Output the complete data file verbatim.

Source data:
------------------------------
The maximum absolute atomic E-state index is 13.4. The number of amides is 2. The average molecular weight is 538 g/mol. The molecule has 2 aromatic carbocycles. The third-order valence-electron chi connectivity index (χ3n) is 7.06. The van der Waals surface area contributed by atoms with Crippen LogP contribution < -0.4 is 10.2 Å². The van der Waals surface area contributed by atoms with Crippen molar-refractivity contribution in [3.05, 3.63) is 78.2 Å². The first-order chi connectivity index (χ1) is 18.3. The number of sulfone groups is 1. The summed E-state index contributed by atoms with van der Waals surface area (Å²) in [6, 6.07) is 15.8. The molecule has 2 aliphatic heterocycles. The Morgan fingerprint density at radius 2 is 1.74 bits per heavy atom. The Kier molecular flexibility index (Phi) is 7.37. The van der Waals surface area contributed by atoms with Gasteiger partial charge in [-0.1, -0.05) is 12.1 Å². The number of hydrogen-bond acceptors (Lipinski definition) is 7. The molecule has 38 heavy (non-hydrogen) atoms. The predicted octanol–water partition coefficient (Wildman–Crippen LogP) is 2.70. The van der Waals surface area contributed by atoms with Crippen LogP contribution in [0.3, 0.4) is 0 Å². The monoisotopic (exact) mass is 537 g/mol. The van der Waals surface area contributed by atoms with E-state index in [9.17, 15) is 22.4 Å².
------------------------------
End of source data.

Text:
The maximum absolute atomic E-state index is 13.4. The number of amides is 2. The average molecular weight is 538 g/mol. The molecule has 2 aromatic carbocycles. The third-order valence-electron chi connectivity index (χ3n) is 7.06. The van der Waals surface area contributed by atoms with Crippen LogP contribution < -0.4 is 10.2 Å². The van der Waals surface area contributed by atoms with Crippen molar-refractivity contribution in [3.05, 3.63) is 78.2 Å². The first-order chi connectivity index (χ1) is 18.3. The number of sulfone groups is 1. The summed E-state index contributed by atoms with van der Waals surface area (Å²) in [6, 6.07) is 15.8. The molecule has 2 aliphatic heterocycles. The Morgan fingerprint density at radius 2 is 1.74 bits per heavy atom. The Kier molecular flexibility index (Phi) is 7.37. The van der Waals surface area contributed by atoms with Gasteiger partial charge in [-0.1, -0.05) is 12.1 Å². The number of hydrogen-bond acceptors (Lipinski definition) is 7. The molecule has 38 heavy (non-hydrogen) atoms. The predicted octanol–water partition coefficient (Wildman–Crippen LogP) is 2.70. The van der Waals surface area contributed by atoms with Crippen LogP contribution in [0.3, 0.4) is 0 Å². The monoisotopic (exact) mass is 537 g/mol. The van der Waals surface area contributed by atoms with E-state index in [9.17, 15) is 22.4 Å².